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If it Looks Right It Will Fly Right – The Orion Cub

By Charles Pratley Photos Andre Venter

During my early days of flying one of my instructors said to me, “if an aircraft looks right, it will fly right”. Based on my experience, this statement is completely true and was once again proven on Saturday when I got a radio call from Dale saying, “Hey Charles, do you want to come fly the Orion?”.

The Orion to me has always been one of those aircraft that just looks right. Often, design engineers of non-type certified aircraft try to push the design boundaries by including elaborate features which not only make the aircraft “not look right”, but also add some strange unconventional flying characteristics to the aircraft. The Orion has none of these strange design features, thereby making it look right and definitely fly right too!

Before Saturday, I had never been close to an Orion. On my first encounter, I realized that this aircraft was not as small as I envisaged from the pictures. This was also proven when I climbed into the cockpit. Despite being a two-seater tandem aircraft, the interior was extremely roomy and easily accommodated my 90kg Class 1 Medical body.

Before starting, Dale went through the cockpit ergonomics with me. All gages, levers, knobs and avionics felt in place and so I started up and routed towards the holding position on Runway 26. Taxying the Orion felt like I was in a Toyota Hilux with a nose attitude which is probably like a Hilux with seriously deflated rear tyres. The nice large tyres coupled with the relatively high gear struts give you a smooth ride and a sense that this aircraft will definitely do well in Africa.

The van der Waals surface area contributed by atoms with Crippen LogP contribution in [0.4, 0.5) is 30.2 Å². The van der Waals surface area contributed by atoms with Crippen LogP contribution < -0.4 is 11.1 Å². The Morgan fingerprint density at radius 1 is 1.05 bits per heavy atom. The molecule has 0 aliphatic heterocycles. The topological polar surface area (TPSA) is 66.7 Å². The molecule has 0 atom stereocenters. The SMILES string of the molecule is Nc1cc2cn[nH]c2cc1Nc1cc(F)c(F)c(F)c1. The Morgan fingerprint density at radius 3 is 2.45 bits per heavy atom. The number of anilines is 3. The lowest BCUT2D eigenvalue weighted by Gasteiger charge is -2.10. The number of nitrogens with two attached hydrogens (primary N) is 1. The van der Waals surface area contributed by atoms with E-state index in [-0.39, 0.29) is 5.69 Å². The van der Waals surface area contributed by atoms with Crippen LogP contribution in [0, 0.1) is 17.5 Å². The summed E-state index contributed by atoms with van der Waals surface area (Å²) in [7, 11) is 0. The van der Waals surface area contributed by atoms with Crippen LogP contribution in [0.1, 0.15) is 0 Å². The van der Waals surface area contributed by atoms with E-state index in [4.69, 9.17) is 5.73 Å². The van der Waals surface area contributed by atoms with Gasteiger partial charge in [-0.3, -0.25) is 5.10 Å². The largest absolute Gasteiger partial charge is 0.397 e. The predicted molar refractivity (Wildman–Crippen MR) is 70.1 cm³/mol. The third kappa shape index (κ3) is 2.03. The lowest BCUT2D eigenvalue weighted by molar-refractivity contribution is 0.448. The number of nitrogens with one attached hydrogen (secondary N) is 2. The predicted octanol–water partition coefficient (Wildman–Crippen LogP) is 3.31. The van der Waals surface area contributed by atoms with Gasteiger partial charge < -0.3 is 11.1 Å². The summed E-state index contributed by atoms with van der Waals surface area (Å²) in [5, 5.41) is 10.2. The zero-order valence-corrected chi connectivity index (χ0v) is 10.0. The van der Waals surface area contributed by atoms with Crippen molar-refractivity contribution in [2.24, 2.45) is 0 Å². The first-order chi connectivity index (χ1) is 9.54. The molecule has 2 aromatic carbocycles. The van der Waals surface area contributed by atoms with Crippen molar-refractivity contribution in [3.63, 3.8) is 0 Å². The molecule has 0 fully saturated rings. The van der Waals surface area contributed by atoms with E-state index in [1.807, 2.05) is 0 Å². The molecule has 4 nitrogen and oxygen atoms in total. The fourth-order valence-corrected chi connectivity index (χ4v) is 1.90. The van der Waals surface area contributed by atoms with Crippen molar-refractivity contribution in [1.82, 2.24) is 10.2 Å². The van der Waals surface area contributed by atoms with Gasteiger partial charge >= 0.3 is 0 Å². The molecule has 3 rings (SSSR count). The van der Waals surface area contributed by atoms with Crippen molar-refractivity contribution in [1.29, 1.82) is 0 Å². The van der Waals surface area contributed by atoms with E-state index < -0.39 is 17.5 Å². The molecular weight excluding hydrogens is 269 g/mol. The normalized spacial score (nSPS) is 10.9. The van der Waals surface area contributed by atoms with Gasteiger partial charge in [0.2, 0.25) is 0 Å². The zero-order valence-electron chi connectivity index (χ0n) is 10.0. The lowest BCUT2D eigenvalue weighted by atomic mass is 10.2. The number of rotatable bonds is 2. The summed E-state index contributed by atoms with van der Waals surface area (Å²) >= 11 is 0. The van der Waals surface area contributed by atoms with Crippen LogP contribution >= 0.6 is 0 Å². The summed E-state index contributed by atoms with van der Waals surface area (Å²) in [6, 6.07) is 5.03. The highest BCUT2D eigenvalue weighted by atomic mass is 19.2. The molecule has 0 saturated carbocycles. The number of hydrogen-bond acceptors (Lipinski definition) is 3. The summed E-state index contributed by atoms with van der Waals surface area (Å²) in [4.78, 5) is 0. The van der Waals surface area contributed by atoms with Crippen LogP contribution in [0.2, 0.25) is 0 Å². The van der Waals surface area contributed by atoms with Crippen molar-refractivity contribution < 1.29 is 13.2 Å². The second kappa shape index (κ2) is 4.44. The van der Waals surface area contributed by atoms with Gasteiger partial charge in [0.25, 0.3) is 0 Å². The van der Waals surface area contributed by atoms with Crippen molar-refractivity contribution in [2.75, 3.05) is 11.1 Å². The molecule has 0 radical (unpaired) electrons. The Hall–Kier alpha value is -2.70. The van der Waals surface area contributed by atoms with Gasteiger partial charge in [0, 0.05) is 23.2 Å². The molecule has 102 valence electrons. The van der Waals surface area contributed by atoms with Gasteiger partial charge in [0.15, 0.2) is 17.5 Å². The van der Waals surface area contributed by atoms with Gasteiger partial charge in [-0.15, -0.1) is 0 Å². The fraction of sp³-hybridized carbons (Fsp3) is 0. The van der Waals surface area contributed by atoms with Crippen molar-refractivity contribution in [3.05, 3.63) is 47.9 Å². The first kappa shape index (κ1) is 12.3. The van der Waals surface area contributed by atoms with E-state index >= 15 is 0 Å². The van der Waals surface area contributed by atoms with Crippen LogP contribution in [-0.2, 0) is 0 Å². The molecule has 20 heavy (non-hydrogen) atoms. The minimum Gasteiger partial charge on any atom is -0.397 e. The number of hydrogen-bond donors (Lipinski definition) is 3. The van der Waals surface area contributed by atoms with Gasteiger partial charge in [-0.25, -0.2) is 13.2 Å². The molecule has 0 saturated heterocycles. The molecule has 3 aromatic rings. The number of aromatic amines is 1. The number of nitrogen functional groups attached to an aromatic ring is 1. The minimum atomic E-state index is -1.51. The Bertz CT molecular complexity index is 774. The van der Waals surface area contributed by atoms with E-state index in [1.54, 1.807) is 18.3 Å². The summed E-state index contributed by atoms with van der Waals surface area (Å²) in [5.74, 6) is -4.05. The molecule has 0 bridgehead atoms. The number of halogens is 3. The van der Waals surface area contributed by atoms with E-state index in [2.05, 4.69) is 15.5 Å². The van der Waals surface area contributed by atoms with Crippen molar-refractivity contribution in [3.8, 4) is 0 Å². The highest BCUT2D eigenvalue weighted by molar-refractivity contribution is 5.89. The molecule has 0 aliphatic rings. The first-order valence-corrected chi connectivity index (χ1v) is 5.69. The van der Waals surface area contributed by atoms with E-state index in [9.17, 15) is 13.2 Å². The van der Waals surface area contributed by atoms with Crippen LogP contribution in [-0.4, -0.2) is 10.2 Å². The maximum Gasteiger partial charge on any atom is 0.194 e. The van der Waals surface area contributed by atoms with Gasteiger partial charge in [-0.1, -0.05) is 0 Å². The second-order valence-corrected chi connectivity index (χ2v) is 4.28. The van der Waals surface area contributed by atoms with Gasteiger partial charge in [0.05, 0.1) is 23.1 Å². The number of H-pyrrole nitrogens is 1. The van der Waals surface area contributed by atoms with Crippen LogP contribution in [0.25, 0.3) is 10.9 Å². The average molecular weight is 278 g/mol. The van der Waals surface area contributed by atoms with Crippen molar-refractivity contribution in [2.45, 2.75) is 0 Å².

The Orions’ master switch is coupled to the key switch. Exactly like a car. The run-up went smoothly, apart from my engrained Cessna flying which let me down on this occasion. Despite Dale having told me where the mag switches lie, I still managed to reach over to the key switch and perform an inadvertent master switch check instead of a mag check. Anyway, none of the avionics blew up and we were lined up for take-off.

Prior to the flight Kevin and Dale has been discussing how they were going to have another version of the Orion where they use a larger engine to power the aircraft. Being an analytical person I assumed that this statement was made as they possibly had doubts whether the Orion would get airborne with Dale and I in the aircraft on a 28-degree day at 5500’ elevation. My presumption was incorrect. Cruising down the runway, I was immediately reminded that I was flying a tail dragger. The rudder authority is remarkable. With the tail now up at around 40kts my presumption of the aircraft not getting airborne was tossed out the window. This aircraft just wants to fly.